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Dream Caster

Martha’s Vineyard’s Janet Messineo wins fishing derby trophies—and devoted fans—for her superlative surfcasting skills.

Martha’s Vineyard’s Janet Messineo

The Cape Cod sun sets over Janet Messineo as she casts her reel out into the ocean, hoping to catch a beautiful fish that will soon hang in her workshop. Photo by Lynn Christoffers

Every year, when the Martha’s Vineyard Striped Bass and Bluefish Derby consumes the island in a frenzy of fishing, Janet Messineo turns into an insomniac. At night, she casts a line to catch stripers during their prime feeding hours. In the daylight, she angles for bluefish, bonito, and false albacore. “Since I fish all four species, I never can sleep,” the 63-year-old says. Part of Messineo’s motivation comes from her fiercely competitive spirit, but even as she considers slowing down, more than 35 years spent as a fisherman has turned her passion into a compulsion. “I have to fish,” she says. “It’s not even about the prizes for me.”

Martha’s Vineyard’s Janet Messineo

Messineo hauls her catch of the day back to her cottage. Photo by Lynn Christoffers

Whether it’s competing in the derby, which runs September 12 to October 16 this year, or working as a surfcasting guide, writing fishing articles, serving as past president of Martha’s Vineyard Surfcasters, or creating taxidermy skin mounts and fish jewelry, fishing is Messineo’s lifestyle. The girl from the housing projects of Lawrence, Massachusetts, first fell in love with the sport during a trip to Chappaquiddick in 1970. “It seemed like a miracle,” Messineo describes her first encounter with fishing. “Here was all this sand and this ocean. My friend threw this little thing out in the ocean and came back with a beautiful fish.”

Messineo’s devotion to fishing inspired her to break through gender barriers in the masculine sports world, start a business and become an artist at middle age, and pass on the wonders of the sport—and the beauty of the beach at night—to others. At five-feet, two inches, Messineo couldn’t even find a pair of waders that fit until 1992. “Size 6 men’s was the smallest you could get,” Messineo says. “I looked like the Michelin tire guy.” But she persisted even in ill-fitting waders, in part as a way to combat the alcoholism with which she struggled. “I thought I needed my bottle of courage to roam the beaches in the dark but realized how much I was missing when I fished under the influence,” she says, recalling her path to sobriety in the mid-1980s. “If I did not have fishing to focus on, I am not sure giving up my life of drinking would have worked.”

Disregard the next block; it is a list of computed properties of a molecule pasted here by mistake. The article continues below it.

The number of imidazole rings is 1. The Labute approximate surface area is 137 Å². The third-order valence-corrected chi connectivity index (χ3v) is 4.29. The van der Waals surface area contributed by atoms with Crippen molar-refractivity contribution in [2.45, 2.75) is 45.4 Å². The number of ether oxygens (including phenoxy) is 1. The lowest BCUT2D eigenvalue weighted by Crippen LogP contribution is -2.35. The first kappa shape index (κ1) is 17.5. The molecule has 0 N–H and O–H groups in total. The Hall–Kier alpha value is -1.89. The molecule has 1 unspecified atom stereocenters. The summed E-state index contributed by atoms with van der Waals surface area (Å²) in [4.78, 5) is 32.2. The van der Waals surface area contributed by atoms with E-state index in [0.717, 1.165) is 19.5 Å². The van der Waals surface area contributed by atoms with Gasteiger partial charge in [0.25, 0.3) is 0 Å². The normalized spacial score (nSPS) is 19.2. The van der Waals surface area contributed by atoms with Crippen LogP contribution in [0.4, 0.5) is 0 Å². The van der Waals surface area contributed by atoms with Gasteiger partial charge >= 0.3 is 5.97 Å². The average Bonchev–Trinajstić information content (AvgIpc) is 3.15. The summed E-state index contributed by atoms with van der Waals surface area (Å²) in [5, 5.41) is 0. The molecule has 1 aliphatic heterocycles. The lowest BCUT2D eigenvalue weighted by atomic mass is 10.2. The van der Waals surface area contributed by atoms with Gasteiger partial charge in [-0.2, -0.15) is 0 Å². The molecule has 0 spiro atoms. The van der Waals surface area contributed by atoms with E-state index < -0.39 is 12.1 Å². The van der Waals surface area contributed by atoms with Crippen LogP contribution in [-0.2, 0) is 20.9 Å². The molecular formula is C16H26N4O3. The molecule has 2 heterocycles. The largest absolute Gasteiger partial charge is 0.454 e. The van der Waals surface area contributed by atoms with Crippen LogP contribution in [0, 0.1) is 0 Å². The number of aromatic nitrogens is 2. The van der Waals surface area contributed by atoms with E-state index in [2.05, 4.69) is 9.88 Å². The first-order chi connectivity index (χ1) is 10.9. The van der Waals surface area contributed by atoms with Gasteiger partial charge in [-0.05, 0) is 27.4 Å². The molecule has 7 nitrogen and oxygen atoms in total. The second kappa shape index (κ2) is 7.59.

The derby— five crazy weeks in the fall when competitors fish day and night, trying to reel in the most poundage in striped bass, false albacore, bluefish, and bonito—is where Messineo made her name as a sportswoman. She’s won countless prizes in the women’s division, but she’s most proud of her awards for overall rank in the tournament (men and women) for fishing from shore, including second place for striped bass in 1984, first place for false albacore in 1985, first place for bonito in 1985, and second place grand slam—all four species—in 1998. “Jeez, I am one lucky gal!” she marvels.

It was her 45-pound, second-place striper in 1984, which she had mounted by Cape Cod taxidermist Wally Brown, that inspired Messineo to pack up for the Pennsylvania Institute of Taxidermy to learn the art of skin mounts. Skin mounts are personal trophies for fishing enthusiasts, commemorating catches from a child’s first sea robin to a sportsperson’s prizewinning bluefish. They’re also prized as carefully sculpted works of art, capturing the fish’s elegant form and shimmering colors in three dimensions. She graduated in 1987 and the basement of her Vineyard Haven home became the Island Taxidermy and Wildlife Art studio, filled with sinks, vats of solution, and walls full of exquisitely mounted and painted fish, including large-mouth bass, brook trout, scup, and, of course, bluefish and stripers.